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Monday, July 16, 2018

As Chennai emerges from the woods

In just four hours, Cyclone Vardah uprooted an estimated 33,000 trees in Chennai, knocking out both indigenous varieties and exotic species.

Written by Arun Janardhanan | Published: December 22, 2016 4:11:18 am
cyclone, cyclone vardah, chennai, chennai cyclone, andhra pradesh, chennai cyclone vardah, cyclone vardah chennai, chennai rains, chennai cyclone update, andhra pradesh cyclone, cyclone vardah updates, cyclone vardah picture, cyclone vardah videos, india news, indian express Around 18,000 trees were uprotted along city roads, parks and streets; a further 10,000-15,000 fell in college campuses, Guindy National Park and Vandalur locality. (PTI file)

How much of green cover has been lost?

Chennai city had a green cover of 9.5 per cent before the cyclone, as per a report of the Chennai Metropolitan Development Authority (CMDA). But no concerted effort had been taken to record the actual number of trees in the city. The cyclone, Chennai City Corporation commissioner D Karthikeyan says, uprooted around 18,000 trees, both exotic and native species, along city roads, parks and interior streets and a further 10,000 to 15,000 trees in private properties, college campuses, the Guindy national park and Vandalur locality, which was in the eye of the storm. It wreaked the maximum havoc at the three residential areas with sizeable green cover — Anna Nagar, Nungambakkam and Besant Nagar — besides the city’s popular green pockets at the Guindy National Park, IIT-Madras campus, Theosophical Society and the Madras Christian College (MCC) campus.

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Did native trees survive the cyclone?

While it is known that exotic trees are more vulnerable to cyclones and excess rainfall, Nanditha Krishna, a leading environmentalist based in Chennai who witnessed the devastating cyclone that hit the city in the early 90s, says Vardah was so severe that it did not spare any species. “Native trees are usually more strong and adaptive to the local climate. But in my campus (CPR foundation) alone, I lost palm, coconut, neem and tamarind trees. It has been so devastating that even the strongest native trees haven’t survived,” she says. Corporation commissioner Karthikeyan says that among the tonnes of logs being collected by corporation trucks, from various parts of the city, are a mix of both exotic and native species. “The most visible of the fallen trees have been exotic ones as we always have them besides roads and in parks. They are chosen for their quick growth, large canopies and for aesthetic reasons. But the cyclone was so severe that even native trees have fallen in areas such as Guindy National Park and IIT-Madras,” says D Narasimhan, a leading environmentalist and a botany professor at the Madras Christian College. While environmentalist Krishna contends that trees that fell were largely those which had been strangulated in a concrete jungle with shorter roots and less soil, Narasimhan, who is familiar with almost all green pockets in the city, lists other reasons such poor soil foundation and soil type, and adds that trees with stem infections and those over weight were also vulnerable.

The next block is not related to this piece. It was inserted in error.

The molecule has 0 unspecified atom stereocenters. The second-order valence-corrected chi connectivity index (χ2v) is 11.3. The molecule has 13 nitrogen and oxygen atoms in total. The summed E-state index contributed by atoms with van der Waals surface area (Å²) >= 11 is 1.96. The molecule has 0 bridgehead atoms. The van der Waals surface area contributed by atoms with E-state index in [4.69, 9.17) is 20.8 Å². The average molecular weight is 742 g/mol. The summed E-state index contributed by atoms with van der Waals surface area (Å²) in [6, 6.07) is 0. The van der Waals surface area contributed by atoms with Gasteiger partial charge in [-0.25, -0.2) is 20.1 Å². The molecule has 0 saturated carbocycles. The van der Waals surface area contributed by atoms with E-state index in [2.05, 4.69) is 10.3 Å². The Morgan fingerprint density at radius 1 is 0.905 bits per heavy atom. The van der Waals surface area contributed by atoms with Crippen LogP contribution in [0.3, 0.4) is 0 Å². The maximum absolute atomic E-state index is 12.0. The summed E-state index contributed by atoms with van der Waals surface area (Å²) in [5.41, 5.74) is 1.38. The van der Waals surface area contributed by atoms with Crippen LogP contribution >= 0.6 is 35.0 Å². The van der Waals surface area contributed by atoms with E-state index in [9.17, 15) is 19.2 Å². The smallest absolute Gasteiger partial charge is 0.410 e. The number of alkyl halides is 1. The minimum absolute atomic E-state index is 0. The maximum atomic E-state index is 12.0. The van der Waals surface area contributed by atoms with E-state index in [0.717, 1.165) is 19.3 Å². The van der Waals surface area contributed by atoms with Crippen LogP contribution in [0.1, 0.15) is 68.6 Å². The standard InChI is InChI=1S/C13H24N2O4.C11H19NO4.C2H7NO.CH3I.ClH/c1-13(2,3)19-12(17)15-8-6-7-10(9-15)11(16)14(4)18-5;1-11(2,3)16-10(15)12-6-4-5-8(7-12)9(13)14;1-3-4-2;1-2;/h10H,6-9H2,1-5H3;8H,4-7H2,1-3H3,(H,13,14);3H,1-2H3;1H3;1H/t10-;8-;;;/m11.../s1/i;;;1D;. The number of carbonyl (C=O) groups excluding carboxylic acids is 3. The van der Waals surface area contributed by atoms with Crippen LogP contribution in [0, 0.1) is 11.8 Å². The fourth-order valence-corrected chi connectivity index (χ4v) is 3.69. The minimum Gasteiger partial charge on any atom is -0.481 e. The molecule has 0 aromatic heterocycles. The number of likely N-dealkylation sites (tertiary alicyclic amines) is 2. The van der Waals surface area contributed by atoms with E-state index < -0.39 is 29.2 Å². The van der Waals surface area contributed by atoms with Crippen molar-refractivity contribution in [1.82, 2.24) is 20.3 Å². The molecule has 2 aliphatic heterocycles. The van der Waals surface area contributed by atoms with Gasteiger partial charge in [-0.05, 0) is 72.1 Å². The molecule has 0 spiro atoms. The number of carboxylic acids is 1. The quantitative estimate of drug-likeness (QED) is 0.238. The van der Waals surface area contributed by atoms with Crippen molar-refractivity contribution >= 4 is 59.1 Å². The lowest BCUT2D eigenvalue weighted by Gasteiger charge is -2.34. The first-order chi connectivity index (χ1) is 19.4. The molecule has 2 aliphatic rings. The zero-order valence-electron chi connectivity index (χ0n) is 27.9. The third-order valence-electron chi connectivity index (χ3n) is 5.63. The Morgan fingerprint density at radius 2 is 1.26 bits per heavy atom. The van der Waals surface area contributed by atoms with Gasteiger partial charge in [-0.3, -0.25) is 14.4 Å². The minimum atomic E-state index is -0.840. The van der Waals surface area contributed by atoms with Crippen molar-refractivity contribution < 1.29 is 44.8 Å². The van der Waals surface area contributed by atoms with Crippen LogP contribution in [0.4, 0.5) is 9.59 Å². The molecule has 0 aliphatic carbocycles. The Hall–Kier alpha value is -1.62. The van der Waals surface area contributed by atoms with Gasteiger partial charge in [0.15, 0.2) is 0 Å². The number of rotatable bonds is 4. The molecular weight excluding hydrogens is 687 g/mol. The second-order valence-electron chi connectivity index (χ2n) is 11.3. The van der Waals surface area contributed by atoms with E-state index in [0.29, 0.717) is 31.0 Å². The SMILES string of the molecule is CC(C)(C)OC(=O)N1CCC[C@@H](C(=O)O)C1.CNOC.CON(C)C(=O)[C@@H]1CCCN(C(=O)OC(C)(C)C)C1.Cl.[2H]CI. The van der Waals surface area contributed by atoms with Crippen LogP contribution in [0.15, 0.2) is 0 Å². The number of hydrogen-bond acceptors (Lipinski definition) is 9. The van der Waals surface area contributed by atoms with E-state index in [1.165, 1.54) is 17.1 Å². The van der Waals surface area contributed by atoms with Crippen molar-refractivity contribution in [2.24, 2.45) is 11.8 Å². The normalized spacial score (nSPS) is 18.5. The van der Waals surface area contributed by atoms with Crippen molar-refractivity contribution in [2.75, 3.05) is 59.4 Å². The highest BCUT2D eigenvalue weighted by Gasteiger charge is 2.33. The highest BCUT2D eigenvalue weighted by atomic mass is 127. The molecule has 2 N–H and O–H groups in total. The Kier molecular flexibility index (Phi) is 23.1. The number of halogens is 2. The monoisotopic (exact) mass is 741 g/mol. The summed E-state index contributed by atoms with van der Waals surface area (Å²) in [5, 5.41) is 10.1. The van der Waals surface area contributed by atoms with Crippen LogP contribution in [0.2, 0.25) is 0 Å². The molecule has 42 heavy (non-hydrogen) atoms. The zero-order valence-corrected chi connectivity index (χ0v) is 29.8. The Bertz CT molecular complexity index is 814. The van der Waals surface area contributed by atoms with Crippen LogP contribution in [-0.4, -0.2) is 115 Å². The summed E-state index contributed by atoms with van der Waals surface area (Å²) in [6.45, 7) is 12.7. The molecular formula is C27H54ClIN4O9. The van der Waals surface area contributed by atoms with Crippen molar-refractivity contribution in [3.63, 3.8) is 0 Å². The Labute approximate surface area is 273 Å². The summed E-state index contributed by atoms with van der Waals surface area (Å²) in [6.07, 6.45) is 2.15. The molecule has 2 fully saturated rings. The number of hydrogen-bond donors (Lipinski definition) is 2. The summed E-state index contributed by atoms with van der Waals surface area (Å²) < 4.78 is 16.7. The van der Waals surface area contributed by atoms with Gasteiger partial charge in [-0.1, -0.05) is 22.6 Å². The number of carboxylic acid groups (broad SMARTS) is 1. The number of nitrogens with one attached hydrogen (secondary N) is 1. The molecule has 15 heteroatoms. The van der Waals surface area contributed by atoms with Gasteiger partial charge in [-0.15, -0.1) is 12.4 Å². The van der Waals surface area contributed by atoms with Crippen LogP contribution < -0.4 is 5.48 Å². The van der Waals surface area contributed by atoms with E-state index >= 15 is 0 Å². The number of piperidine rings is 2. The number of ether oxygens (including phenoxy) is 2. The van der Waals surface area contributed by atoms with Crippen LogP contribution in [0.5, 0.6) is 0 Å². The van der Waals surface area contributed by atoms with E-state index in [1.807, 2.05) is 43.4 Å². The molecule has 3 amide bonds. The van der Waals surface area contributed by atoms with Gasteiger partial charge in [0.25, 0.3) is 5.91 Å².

So what tree species have been affected?

The city lies on the stretch from Visakhapatnam in Andhra Pradesh to Pudukottai in Tamil Nadu, popularly known as the pocket of ‘traditional coastal vegetation.’ Although majority of its green patches have disappeared, Chennai’s natural vegetation largely consists of ‘tropical dry evergreen trees’ such Madhuca longifolia (iluppai), Cassia fistula (manjal kondrai), Cassia roxburghii (sigappu kondrai), Saraca asoca (asokam), Thespesia populnea (poovarasu), Terminalia catappa (almond), Albizia lebbeck (vaagai), Melia azedarach (vembu), Millettia pinnatta (pungai) and Millingtonia (maramalli).

“That is exactly what we lost now. Along with exotic varieties such as Gulmohar (from Madagascar), rain trees (from tropical American regions), Copper Pod (from South East Asia) and Siamese Cassia, there were also plenty of Neem trees and other popular native trees that were uprooted,” says Narasimhan.

How did the city react to the unprecedented tree fall? What next?

In spite of the massive tree fall, the death toll was limited, thanks to better preparedness unlike during the floods of 2015. Within 12 hours of Cyclone Vardah, the state administration had responded quickly, clearing roads and highways. The city corporation trucks are now busy dropping wood at 58 temporary dump sites. The state government has also asked the Tamil Nadu Newsprint and Papers Limited (TNPL) to look at ways of using the logs. While urban life has seemingly been unaffected, barring damage to a few private vehicles and buildings, Samathwapuram village, 30 kms away from the city, has not only lost 80 per cent of green cover but also damage to over 100 houses.

The next big challenge for the administration will be to restore its already shrinking green cover. Even before the cyclone, at 9.5 per cent, it lagged behind Delhi (20 per cent) and Mumbai (14 per cent) in this regard. Corporation commissioner Karthikeyan says a meeting has been called this weekend to discuss what varieties need to be replanted. “We do not want to claim that we will plant double the number of uprooted trees but we need to scientifically pick and plant the best varieties. The government has already promised funding for this massive mission,” he says.

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